I'm grateful to Gillian Oliver, the Church of England's Head of Communications Development, who I met recently. I was impressed that, in a busy week reporting on the Diocese of Bath and Wells alleged communications systems she found time to chat to me before a meeting, think of an article relevant to our conversation and remembered to copy it to me with a note on her return to her office. Probably why she's a Head of Communications and I'm still an amateur blogger.
She copied me this article by Richard Morrison in the Times from April 17th this year. If you haven't time to go read it yourself you need to know that it concerns the reaction to a virtuoso violinist when he busked in the Washington subway rather than played in the concert hall.
The gist of the article is that we recognise greatness by context and most of us can't tell greatness and averageness apart, especially in the performing arts.
It's a good question. How duped are we? Could you tell an old master from a forgery, a £5 bottle of wine from a £50 or a vintage Stratocaster from a 2007 Tanglewood? In other words, do we rely too much on people telling us what is any good rather than trusting our senses? In the world of art our opinion is everything and nothing. I have seen the Mona Lisa and it didn't move me nearly as much as The Wedding at Cana on the opposite wall. But what do know? I also like Jack Vettriano but experts tell me he is poor.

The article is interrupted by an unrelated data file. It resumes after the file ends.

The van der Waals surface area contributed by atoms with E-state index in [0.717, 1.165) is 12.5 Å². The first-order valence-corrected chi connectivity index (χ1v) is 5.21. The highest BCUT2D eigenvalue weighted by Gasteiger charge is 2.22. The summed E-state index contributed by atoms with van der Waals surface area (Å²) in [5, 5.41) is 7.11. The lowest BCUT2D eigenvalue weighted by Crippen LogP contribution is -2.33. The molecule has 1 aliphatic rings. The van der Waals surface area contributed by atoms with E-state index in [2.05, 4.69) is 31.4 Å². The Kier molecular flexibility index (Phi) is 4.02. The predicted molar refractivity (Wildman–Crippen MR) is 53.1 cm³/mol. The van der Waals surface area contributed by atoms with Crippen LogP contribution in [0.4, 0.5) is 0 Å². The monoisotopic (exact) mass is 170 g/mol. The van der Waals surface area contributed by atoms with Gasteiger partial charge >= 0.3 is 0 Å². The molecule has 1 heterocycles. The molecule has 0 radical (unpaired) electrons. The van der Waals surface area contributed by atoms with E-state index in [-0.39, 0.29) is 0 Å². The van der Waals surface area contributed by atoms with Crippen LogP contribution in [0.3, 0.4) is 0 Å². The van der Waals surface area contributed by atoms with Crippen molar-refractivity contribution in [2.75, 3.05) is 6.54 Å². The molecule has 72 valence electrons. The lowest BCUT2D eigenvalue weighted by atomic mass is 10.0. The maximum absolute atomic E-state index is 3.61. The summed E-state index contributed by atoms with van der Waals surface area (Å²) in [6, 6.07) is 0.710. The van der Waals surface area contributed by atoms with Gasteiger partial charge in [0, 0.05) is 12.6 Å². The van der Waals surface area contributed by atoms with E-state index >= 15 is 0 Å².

If Joshua Bell, the violinist in question, came to play in Nailsea High Street with his £2 million Stradivarius I'd have no idea if he was any good. I don't live in that world. Would you? And what difference would it make if someone told you who it was and what he was playing? Would you like it more?
Intellectual and emotional honesty are precarious and precious commodities are they not? So how sure are you that you like things because you like them and not because someone else says so?